Several factors have helped people affected by PAS develop more resilience to the diktat of creditors. There is first the context social Africa that cushions the shock of transition from extreme abundance to total destitution. We talk more readily legend around the Nigerian Aliko Dangote, past peddler Kano great megalopolis north of the country, the richest businessman in Africa. On the mainland, there are people who made the reverse journey from multimillionaire status in CFA or naira to indigent. Without this leading to suicide or family drama. The strong family or clan solidarity was also a factor of resilience in the test imposed by the Bretton Woods institutions.
In Africa, the salary of a civil servant feeds ten people, not only members of his family ” nuclear ” (wife and children). Result, the day the remuneration of the agent is not paid “in arrears”, the rest of the clan lance “system D” to secure food and shelter. This is what has enabled some countries to pass through periods of three, six or nine months’ salary arrears. Something totally unthinkable in Athens.Similarly, there is in most African countries a sort of gentleman’s agreement between the owner and the tenant who benefits generously to it. Indeed, unlike the West, in most African countries the rent is paid at the end of the month. Not the first of the month. Finally, there is the organization of regular national popular protests that helped African countries to cross “with dignity” the harsh suffering of structural adjustment policies. Beyond their festive, championships or the traditional wrestling competitions operate in Niger and Senegal as social safety valves. It is the same for competitions soccer in Algeria , in Tunisia or Egypt and major music concerts in Congo – Brazzaville and the Democratic Republic of Congo (DRC).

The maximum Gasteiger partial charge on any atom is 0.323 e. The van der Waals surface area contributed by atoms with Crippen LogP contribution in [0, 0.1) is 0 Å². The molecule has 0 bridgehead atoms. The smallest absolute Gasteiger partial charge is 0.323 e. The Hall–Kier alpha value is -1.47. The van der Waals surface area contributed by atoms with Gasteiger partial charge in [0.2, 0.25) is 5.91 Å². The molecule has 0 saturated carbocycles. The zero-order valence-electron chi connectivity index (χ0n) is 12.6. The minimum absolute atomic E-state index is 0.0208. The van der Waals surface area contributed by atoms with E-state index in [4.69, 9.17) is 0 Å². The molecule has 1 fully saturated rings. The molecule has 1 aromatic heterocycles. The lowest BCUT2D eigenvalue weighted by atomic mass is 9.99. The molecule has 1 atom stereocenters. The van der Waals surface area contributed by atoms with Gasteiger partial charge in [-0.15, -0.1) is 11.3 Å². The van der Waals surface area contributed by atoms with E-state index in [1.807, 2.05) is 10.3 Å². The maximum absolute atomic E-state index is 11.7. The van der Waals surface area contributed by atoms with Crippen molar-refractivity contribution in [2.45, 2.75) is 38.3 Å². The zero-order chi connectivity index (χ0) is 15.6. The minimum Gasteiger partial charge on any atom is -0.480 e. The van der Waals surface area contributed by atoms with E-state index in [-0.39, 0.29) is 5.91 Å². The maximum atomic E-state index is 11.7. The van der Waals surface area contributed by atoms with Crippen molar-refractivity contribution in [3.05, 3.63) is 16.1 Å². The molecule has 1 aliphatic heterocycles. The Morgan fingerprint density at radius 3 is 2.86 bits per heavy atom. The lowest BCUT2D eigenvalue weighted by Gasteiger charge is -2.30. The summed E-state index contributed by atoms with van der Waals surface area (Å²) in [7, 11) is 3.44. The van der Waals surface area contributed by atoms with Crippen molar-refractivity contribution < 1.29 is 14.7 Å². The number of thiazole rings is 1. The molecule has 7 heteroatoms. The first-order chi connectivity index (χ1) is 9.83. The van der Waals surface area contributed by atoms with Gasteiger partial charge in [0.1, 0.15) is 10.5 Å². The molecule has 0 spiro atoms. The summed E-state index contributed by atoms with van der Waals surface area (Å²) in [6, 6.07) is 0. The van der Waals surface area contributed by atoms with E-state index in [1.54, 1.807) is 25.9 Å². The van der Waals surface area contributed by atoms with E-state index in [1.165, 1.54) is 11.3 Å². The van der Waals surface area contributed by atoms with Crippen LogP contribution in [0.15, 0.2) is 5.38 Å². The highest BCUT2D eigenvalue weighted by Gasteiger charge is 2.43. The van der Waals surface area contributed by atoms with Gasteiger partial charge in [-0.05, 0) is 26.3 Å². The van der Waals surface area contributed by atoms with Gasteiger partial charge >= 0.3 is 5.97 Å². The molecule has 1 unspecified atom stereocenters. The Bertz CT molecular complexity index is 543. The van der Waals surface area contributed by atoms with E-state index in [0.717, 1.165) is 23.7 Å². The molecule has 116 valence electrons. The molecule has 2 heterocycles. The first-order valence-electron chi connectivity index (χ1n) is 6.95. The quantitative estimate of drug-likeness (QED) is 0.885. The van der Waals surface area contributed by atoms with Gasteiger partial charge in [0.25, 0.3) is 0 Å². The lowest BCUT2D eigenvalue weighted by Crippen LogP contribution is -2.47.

Without rancor or bitterness
Although he made from the outset, the object virulent criticism of some economists, the SAP was imposed in different versions to African countries. Some of them have therefore accepted without flinching of SAP I, II and even III. Against all odds, the most severe charges against its economic policies promoted by the IMF and World Bank, with the sole objective as in Greece to repay the debt, had finally come, not countries, but international institutions such as the Organization World health (WHO), the UN Conference on trade and development (UNCTAD), the UN Programme against (UNDP) or the United Nations educational, Scientific and culture (Unesco).
It was only later on that the IMF and the World Bank have made their mea culpa, but no promise of compensation for harm NOT. Nobody takes their rigor on the continent. As if nothing had happened, the IMF Managing Director Christine Lagarde and the President of the World Bank Jim Yong Kim are each entitled to a head of state welcome during their African stay. After the red carpet at the foot of the plane that carries, Ms. Lagarde and Mr. Kim Yong review the folk dance groups before the passage through the VIP lounge. They then entitled to a police escort to arrive at the scheduled hearing immediately with the president of the host country. The public radio and television naturally open their newspapers with the visit of the utmost importance. It is not certain that the Greeks in the near future the same indulgence towards Lagarde or the President of the European Commission Jean-Claude Juncker.
Seidik Abba, journalist and writer, author of Niger against the AIDS : strengths and weaknesses of the national strategy, ed. L’Harmattan, 2009.
Source: The Monde.fr